In this new original graphic novel, Batman: Death by Design, from superstar writer/designer Chip Kidd and artist Dave Taylor, Gotham City is undergoing one of the most expansive construction booms in its history. The most prestigious architects from across the globe have buildings in various phases of completion all over town. As chairman of the Gotham Landmarks Commission, Bruce Wayne has been a key part of this boom, which signals a golden age of architectural ingenuity for the city. And then, the explosions begin. All manner of design-related malfunctions–faulty crane calculations, sturdy materials suddenly collapsing, software glitches, walkways giving way and much more–cause casualties across the city. This bizarre string of seemingly random, unconnected catastrophes threaten to bring the whole construction industry down. Fingers are pointed as Batman must somehow solve the problem and find whoever is behind it all. -Amazon

Millions know and love the legends of Jesse James, Annie Oakley, Davy Crockett and others who settled in the Wild West. The stories of frontiersmen, outlaws, cowboys and Indians are indelibly linked to the spirit of America. Golden Age Western Comics presents a collection of these uniquely American stories as told through a uniquely American medium…the comic book! A loving reproduction of full colour, restored, complete scans of over 40 of the best Western stories created between 1948-1956. A collection that is sure to delight fans of all ages.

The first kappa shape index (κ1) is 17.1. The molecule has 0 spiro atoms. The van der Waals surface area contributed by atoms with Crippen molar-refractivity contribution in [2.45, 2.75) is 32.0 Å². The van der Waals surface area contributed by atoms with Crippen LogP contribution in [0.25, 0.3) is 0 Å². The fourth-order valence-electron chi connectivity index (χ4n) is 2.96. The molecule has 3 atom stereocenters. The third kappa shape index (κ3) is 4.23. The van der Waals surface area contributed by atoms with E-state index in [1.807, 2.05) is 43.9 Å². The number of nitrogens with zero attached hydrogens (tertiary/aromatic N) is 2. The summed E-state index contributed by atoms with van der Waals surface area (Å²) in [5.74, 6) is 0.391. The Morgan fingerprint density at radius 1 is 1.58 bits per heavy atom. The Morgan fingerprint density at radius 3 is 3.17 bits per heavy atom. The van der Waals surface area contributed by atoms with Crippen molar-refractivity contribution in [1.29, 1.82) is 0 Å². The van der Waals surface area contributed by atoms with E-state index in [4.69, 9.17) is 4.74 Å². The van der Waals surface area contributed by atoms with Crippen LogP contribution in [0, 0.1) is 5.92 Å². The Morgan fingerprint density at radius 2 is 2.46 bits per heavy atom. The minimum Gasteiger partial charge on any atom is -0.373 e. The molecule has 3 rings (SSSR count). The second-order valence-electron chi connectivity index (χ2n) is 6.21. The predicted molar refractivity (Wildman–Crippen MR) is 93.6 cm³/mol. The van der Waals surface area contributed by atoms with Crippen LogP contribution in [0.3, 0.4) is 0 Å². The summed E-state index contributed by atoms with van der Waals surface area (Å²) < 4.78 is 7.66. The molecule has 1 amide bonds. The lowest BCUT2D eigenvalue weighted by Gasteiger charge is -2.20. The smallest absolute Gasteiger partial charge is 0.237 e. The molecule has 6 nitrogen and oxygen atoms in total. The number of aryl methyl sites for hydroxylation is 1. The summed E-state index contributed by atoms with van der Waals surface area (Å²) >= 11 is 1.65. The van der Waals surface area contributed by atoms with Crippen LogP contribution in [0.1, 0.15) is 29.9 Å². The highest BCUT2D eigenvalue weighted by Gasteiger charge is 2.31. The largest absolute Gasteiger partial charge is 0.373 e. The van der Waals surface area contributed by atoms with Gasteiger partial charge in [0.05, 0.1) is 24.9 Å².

If you’re visiting the flying city of Amperstam without the latest printing of The Lurker’s Guide, you might as well be lost. This one-sheet is written, edited, and printed by Ashe, a girl raised on the streets of the flying city, and is dedicated to revealing its hidden treasures and deepest secrets—including many that the over controlling government doesn’t want anyone to know. The stakes are raised when Ashe accidentally uncovers the horror of exactly how Amperstam travels among the skies and garners the attention of those who would rather that secret be kept in the hands of the city’s powerful leaders.
Guy Delisle expertly lays the groundwork for a cultural road map of contemporary Jerusalem, utilizing the classic stranger in a strange land point of view that made his other books,Pyongyang, Shenzhen,and Burma Chronicles required reading for understanding what daily life is like in cities few are able to travel to. In Jerusalem: Chronicles from the Holy City, Delisle explores the complexities of a city that represents so much to so many. He eloquently examines the impact of the conflict on the lives of people on both sides of the wall while drolly recounting the quotidian: checkpoints, traffic jams, and holidays.
Comic Books and American Cultural History is an anthology that examines the ways in which comic books can be used to understand the history of the United States. Over the last twenty years, there has been a proliferation of book-length works focusing on the history of comic books, but few of those books have emphasized their connection to American cultural history. These original essays demonstrate the different ways in which comic books can be used as resources. The book is divided into four parts: Part 1 examines comics and graphic novels that demonstrate the techniques of cultural history; the essays in Part 2 use comics and graphic novels as cultural artifacts; the third part of the book studies the concept of historical identity through the 20th century; and the final section focuses on different treatments of contemporary American history. Discussing works that range from Wonder Woman and Superman to American Flagg! and Ex Machina, this is a vivid collection that will be useful to anyone teaching or studying comic books in the classroom.
The Arts Division also subscribes to…

Amazing Spiderman

Batman

Uncanny X-Men

Superman

Look for these titles soon…

Avengers

Darkness

Fantastic Four

Wonder Woman